Preparation for Clomid

Required Blood Tests for Female Partner

  • Follicle-stimulating hormone must be drawn on cycle day two or three
  • Estradiol must be drawn on cycle day two or three
  • Thyroid-stimulating hormone
  • Prolactin

Semen Analysis for Male Partner 
Semen analysis evaluates volume, concentration, motility and morphology. Abstain from ejaculation for three to five days prior to giving a sample.

Test Results
If within normal limits, begin Clomid.

Beginning Clomid
Start Clomiphene (Clomid or Serophene) at 50 mg or one tablet per day for five days, beginning on day three of menstrual cycle. If you experience side effects, it may be helpful to take Clomid before going to sleep.

Take one to two teaspoons of Robitussin cough medicine every four to six hours for two to three days during ovulation (days 13 and 14) to thin out mucous.

Ovulation Kit
We recommend Clear Blue Easy or First Response to determine your fertile time. Ovulation kits should be used with your first morning urine, beginning around day 10 of a 28-day cycle, or according to package directions.

Have intercourse on the day of the color change and every day or every other day for approximately one week. Sperm can survive in the vaginal mucous for up to three days.

Serum Progesterone Blood Test
This test is done seven to eight days after the color change to check ovulation. If you’re not ovulating, you may increase Clomid to two tablets daily for five days.

Urine Pregnancy Test
A urine pregnancy test is done two to three days after your period is due.

Positive Pregnancy Test
If your pregnancy test is positive, make an appointment for your first prenatal visit around 8 to 10 weeks.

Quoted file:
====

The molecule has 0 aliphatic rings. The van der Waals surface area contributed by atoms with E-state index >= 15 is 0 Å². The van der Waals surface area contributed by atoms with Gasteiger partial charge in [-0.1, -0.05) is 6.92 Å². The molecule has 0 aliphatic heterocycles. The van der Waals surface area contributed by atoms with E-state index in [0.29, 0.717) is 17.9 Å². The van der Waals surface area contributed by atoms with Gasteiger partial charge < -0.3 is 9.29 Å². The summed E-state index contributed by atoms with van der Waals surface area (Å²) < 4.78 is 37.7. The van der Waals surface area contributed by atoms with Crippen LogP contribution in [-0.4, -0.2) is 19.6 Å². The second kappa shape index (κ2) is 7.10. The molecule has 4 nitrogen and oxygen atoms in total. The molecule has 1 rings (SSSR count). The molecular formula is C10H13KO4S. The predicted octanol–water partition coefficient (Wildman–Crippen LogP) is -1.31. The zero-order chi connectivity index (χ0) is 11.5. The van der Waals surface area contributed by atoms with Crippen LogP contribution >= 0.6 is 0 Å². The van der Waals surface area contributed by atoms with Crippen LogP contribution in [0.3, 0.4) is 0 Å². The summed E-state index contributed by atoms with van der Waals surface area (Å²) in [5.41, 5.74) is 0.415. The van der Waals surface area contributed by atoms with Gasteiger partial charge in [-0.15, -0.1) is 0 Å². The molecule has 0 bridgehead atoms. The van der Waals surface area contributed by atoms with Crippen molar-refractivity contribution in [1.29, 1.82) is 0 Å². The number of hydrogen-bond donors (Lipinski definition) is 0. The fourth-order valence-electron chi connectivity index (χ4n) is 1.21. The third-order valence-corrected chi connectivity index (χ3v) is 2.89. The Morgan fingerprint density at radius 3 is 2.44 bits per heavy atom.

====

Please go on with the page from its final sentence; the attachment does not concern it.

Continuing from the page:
Negative Pregnancy Test
If your  pregnancy test is negative, start Clomid again with the next cycle. Call our office for progesterone blood test results to determine dosage.

Your physician may recommend that you have a hysterosalpingogram. During a hysterosalpingogram, dye is injected inside the cervix, which leads to the uterus and fallopian tubes, through a thin plastic tube. X-rays will be taken to detect blocked tubes, fibroids, polyps or scar tissue.


There is a well-recognized association between hyperinsulinemia (insulin resistance) and anovulatory hyperandrogenemia (PCO), especially in obese women. Metformin, an oral agent used to treat diabetes mellitus, decreases hepatic glucose production and improves insulin sensitivity. Treatment with metformin reduces hyperinsulinemia, LH levels and free testosterone concentrations in overweight women with PCO. Non-obese women with hyperinsulinemia may also show a clinical response when treated with metformin, and anovulatory patients may ovulate or improve their response to clomiphene.

Pretreatment Laboratory Tests
Tests include fasting glucose and insulin; creatinine and LFTs; prolactin, LH, FSH and TSH if not already done. A fasting glucose to insulin ratio of less than 4:1 may be a useful indicator for metformin use.

Dosage and Administration
The optimal dosage of PCOs has not been established for ovulation induction purposes. Nestler (NEJM 338:1876, 1998) suggests 1500 mg per day in divided doses. During the first week, take one pill (500 mg) with dinner. During the second week, add a second pill with breakfast. During the third week, add a third pill with lunch.

If, after eight weeks, there is no significant weight loss (less than four pounds) or no resumption of normal menstrual periods, the dose of metformin can be increased to 850 mg. After an additional six to eight weeks, induce withdrawal bleeding with 10 mg of Provera per day for 10 days. On the fifth day of withdrawal bleeding, start Clomiphene at 100 mg per day for five days, and measure serum progesterone on days 21 and 28 after the initiation of withdrawal bleeding. If there is no ovulatory response, discontinue the Metformin treatment.

Side Effects and Safety